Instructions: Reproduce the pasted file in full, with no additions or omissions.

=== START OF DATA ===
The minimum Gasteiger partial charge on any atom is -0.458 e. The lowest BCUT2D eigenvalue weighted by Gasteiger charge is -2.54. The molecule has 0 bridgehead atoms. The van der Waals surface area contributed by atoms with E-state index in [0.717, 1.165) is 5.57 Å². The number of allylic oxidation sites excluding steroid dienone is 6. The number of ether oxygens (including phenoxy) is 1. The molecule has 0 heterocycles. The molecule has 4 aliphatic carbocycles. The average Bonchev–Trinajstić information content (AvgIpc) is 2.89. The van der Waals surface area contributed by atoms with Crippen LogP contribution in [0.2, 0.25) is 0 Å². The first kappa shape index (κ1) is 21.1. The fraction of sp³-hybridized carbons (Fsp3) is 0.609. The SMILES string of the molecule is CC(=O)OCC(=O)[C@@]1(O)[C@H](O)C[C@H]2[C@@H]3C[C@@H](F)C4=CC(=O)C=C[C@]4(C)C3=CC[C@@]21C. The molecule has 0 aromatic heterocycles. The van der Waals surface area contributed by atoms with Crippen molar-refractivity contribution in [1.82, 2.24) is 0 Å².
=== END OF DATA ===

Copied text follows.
The minimum Gasteiger partial charge on any atom is -0.458 e. The lowest BCUT2D eigenvalue weighted by Gasteiger charge is -2.54. The molecule has 0 bridgehead atoms. The van der Waals surface area contributed by atoms with E-state index in [0.717, 1.165) is 5.57 Å². The number of allylic oxidation sites excluding steroid dienone is 6. The number of ether oxygens (including phenoxy) is 1. The molecule has 0 heterocycles. The molecule has 4 aliphatic carbocycles. The average Bonchev–Trinajstić information content (AvgIpc) is 2.89. The van der Waals surface area contributed by atoms with Crippen LogP contribution in [0.2, 0.25) is 0 Å². The first kappa shape index (κ1) is 21.1. The fraction of sp³-hybridized carbons (Fsp3) is 0.609. The SMILES string of the molecule is CC(=O)OCC(=O)[C@@]1(O)[C@H](O)C[C@H]2[C@@H]3C[C@@H](F)C4=CC(=O)C=C[C@]4(C)C3=CC[C@@]21C. The molecule has 0 aromatic heterocycles. The van der Waals surface area contributed by atoms with Crippen molar-refractivity contribution in [1.82, 2.24) is 0 Å².